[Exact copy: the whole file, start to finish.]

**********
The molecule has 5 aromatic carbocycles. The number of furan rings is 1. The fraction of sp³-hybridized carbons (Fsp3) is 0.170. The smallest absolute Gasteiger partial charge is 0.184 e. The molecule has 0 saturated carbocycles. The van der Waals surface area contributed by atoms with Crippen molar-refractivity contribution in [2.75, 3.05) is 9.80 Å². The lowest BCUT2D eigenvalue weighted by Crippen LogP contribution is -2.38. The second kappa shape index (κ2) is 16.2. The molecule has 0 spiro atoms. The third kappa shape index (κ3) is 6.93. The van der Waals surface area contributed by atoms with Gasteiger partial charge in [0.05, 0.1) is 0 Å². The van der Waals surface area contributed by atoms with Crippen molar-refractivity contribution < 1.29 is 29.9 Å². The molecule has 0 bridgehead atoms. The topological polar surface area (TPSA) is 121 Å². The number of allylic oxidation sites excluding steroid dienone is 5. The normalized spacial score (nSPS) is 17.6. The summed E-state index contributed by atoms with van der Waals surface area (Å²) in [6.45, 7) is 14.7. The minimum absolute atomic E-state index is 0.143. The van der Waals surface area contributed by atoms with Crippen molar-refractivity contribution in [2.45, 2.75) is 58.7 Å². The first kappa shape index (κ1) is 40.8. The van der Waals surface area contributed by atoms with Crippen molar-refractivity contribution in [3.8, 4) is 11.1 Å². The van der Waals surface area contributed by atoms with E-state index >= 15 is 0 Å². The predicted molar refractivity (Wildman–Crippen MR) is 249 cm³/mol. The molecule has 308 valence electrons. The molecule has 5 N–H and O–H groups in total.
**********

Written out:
The molecule has 5 aromatic carbocycles. The number of furan rings is 1. The fraction of sp³-hybridized carbons (Fsp3) is 0.170. The smallest absolute Gasteiger partial charge is 0.184 e. The molecule has 0 saturated carbocycles. The van der Waals surface area contributed by atoms with Crippen molar-refractivity contribution in [2.75, 3.05) is 9.80 Å². The lowest BCUT2D eigenvalue weighted by Crippen LogP contribution is -2.38. The second kappa shape index (κ2) is 16.2. The molecule has 0 spiro atoms. The third kappa shape index (κ3) is 6.93. The van der Waals surface area contributed by atoms with Gasteiger partial charge in [0.05, 0.1) is 0 Å². The van der Waals surface area contributed by atoms with Crippen molar-refractivity contribution < 1.29 is 29.9 Å². The molecule has 0 bridgehead atoms. The topological polar surface area (TPSA) is 121 Å². The number of allylic oxidation sites excluding steroid dienone is 5. The normalized spacial score (nSPS) is 17.6. The summed E-state index contributed by atoms with van der Waals surface area (Å²) in [6.45, 7) is 14.7. The minimum absolute atomic E-state index is 0.143. The van der Waals surface area contributed by atoms with Crippen molar-refractivity contribution in [2.45, 2.75) is 58.7 Å². The first kappa shape index (κ1) is 40.8. The van der Waals surface area contributed by atoms with Crippen molar-refractivity contribution in [3.8, 4) is 11.1 Å². The van der Waals surface area contributed by atoms with E-state index >= 15 is 0 Å². The predicted molar refractivity (Wildman–Crippen MR) is 249 cm³/mol. The molecule has 308 valence electrons. The molecule has 5 N–H and O–H groups in total.